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Advice on planting a magnolia (or something else?) for screening



  • @Fairygirl
    Don't Magnolias need acidic soil?
  • FairygirlFairygirl west central ScotlandPosts: 35,656
    No - one or two are very happy in alkaline, but most are happiest in neutral. Slight acidity is fine. Chalky soils are no good for them though, which also tends to be  alkaline.
    Extremes are the problem - very acidic is no use either. I probably should have clarified that previous post a bit more  ;)
    It's a place where beautiful isn't enough of a word....

  • Surprised to hear that about the chalk? I live in a very chalky area, (a fact I was reminded of yesterday when I was digging a hole and had to bring out the mattock to slowly chip through a layer of what appeared to be almost solid chalk about a foot down!)

    I have a number of magnolias one mature that was here when we moved in and three I’ve planted..all appear to be doing very well...I think they are lovely trees, look fantastic when in bloom 
  • FairygirlFairygirl west central ScotlandPosts: 35,656
    Yes - as I said. Some are fine  :)
    It's a place where beautiful isn't enough of a word....

  • I’ve seen a lot of magnolias growing in people’s front gardens so pretty sure they grow well here  :)

    A (possibly obvious) point that I hadn’t really considered - will a multi-stem tree provide a much wider coverage compared to a single stem tree of the same variety? I think I’d expected a single stem tree to just branch out higher up but I guess it makes sense that the overall canopy width would be reduced too?

    Most pictures of mature magnolias that provide the wide canopy that I’m looking for appear to be multi-stem.
  • FairygirlFairygirl west central ScotlandPosts: 35,656
    Multi stem would certainly give better coverage, but perhaps not needed so much if you aren't planting in the corner. 
    Just check the variety before you decide. As I said, some will take alkaline soil and some won't. I think it's M. grandiflora which is fine in alkaline soil. If in doubt, you can get one of those testing kits.  :)
    M. stellata might be a good option if you don't want something so big, which would be better if you're pulling the tree forward. They flower in spring.
    Grandiflora,  gets quite large over time, although it has the advantage of being evergreen. There's a few named varieties too. They're later flowering - summer/autumn.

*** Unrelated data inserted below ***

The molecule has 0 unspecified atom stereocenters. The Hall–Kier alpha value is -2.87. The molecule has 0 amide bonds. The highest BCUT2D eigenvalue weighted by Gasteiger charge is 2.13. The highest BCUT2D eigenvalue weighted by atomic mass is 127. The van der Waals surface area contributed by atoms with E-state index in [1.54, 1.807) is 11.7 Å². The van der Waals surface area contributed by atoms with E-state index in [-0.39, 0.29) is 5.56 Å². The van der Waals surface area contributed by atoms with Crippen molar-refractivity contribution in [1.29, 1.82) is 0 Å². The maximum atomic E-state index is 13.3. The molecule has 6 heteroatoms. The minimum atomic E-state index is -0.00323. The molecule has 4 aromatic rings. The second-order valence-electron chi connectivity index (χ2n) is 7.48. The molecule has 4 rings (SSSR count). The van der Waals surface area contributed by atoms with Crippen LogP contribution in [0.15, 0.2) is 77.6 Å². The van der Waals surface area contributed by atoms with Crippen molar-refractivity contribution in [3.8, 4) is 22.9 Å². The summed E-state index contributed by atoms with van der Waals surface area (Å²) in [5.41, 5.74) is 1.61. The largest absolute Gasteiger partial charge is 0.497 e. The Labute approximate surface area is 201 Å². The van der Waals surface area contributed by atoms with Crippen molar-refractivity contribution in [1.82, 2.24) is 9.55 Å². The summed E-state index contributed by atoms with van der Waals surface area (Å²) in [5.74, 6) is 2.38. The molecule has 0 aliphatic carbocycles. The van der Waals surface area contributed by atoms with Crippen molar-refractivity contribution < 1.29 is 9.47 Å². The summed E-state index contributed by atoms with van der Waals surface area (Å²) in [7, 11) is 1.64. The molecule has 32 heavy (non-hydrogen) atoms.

It's a place where beautiful isn't enough of a word....

  • DovefromaboveDovefromabove Central Norfolk UKPosts: 68,151
    Before you decide on your tree, take a look at pictures of them when they’re not in bloom ... that’s what they look like most of the time ... the flowers appear for a glorious but brief window of time ... often no longer than a fortnight (depending on spring winds and rain). 

    Choose a tree you like the look of all year round ... the flowers are a bonus. 😊 
    “I am not lost, for I know where I am. But however, where I am may be lost.” Winnie the Pooh

  • FairygirlFairygirl west central ScotlandPosts: 35,656
    Indeed @Dovefromabove. Like Camellias [and with those - that's if they don't get annihilated by the weather as soon as the flowers appear  ;) ] and many other shrubs/trees. 
    Dull when they aren't in flower, so they need other planting around them.
    It wouldn't really be my choice either, especially in a smaller space, and not unless other plants would take over. Some bulbs and perennials, and clematis to grow through it, for example  :)
    It's a place where beautiful isn't enough of a word....

  • Thanks all! All very good advice and lots to think about 🙂

    I haven’t had a chance to go out and try the cane yet to get an idea of size and location (I’ll blame that on all the rain!) but I think I’m leaning towards a single stem tree planted forward which will allow bulbs/perennials to be planted nearby (which will be trickier with the multi stem).

    Thanks again for all the advice and pointers, I’ll try to remember to update this thread once I have something planted! 😊
  • FairygirlFairygirl west central ScotlandPosts: 35,656
    It's not really trickier with a multi stemmed shrub or tree - you can still plant all sorts of other things around and nearby. The stems come from a single point - it's not like a bamboo or a cornus , where you have multiple stems coming from a wider area  :)

    Take some time to ponder it though. Lots of choices to work with  :)
    It's a place where beautiful isn't enough of a word....

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